Discussions of the dermatology workforce have been dominated in the last 3 decades by concerns of an impending surplus. The aim of this article is to provide new data on the supply of dermatologists and to reassess estimates of future demand in light of growing anecdotal evidence suggesting a shortage. The US supply of dermatologists has risen to 3.3 per 100 000 population, and this growing workforce continues to be geographically maldistributed. A number of factors, including a possible increase in the number of surgical and cosmetic procedures being performed, might make this growing supply less available for the care of medical dermatology patients, complicating any supply projections. Precise estimates of future demand are also difficult because changes in disease prevalence, medical technology, and the health care delivery system are not always predictable. In an era when regulatory bodies are making more centralized decisions about residency training, the field must attempt to estimate and anticipate future needs. Simply allowing others to make decisions about the future size of the workforce based on outdated data risks an oversupply or undersupply, either of which will have detrimental effects on dermatologists and their patients.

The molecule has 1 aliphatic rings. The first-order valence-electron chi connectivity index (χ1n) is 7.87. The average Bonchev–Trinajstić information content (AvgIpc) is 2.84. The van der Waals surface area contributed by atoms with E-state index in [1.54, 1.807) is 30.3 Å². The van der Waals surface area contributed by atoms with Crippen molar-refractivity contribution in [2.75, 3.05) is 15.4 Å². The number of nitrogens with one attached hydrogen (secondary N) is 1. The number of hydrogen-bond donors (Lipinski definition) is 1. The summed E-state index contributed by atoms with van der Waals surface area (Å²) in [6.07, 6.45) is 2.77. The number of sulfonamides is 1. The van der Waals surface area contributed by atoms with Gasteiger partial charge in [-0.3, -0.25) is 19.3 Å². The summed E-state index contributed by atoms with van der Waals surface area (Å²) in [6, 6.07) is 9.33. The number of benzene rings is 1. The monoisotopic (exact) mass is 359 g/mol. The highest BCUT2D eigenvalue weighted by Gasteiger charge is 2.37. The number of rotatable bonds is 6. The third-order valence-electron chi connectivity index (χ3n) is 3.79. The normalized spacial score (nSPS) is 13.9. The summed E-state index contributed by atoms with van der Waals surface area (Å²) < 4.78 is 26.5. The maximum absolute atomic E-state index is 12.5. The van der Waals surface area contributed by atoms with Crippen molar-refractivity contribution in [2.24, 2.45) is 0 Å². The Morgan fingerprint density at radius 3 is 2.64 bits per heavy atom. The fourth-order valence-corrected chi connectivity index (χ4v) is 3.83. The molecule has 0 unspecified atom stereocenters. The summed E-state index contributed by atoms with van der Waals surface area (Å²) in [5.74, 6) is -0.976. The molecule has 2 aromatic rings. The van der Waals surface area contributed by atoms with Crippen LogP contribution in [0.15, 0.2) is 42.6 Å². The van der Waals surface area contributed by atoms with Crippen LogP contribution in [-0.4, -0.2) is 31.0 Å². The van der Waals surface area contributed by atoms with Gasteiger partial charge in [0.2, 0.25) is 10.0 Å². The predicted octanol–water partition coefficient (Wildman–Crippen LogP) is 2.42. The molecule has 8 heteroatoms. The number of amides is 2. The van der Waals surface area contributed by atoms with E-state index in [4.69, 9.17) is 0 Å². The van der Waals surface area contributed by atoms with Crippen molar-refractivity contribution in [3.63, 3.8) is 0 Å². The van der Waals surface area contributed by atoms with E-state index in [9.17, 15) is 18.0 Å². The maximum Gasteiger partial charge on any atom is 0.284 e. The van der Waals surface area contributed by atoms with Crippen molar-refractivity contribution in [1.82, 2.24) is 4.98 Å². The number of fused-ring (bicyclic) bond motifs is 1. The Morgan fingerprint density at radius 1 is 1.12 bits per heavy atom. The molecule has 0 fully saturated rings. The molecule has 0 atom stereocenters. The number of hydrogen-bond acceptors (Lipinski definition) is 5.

Resneck, Jr J. Too Few or Too Many Dermatologists?Difficulties in Assessing Optimal Workforce Size. Arch Dermatol. 2001;137(10):1295-1301. doi:10.1001/archderm.137.10.1295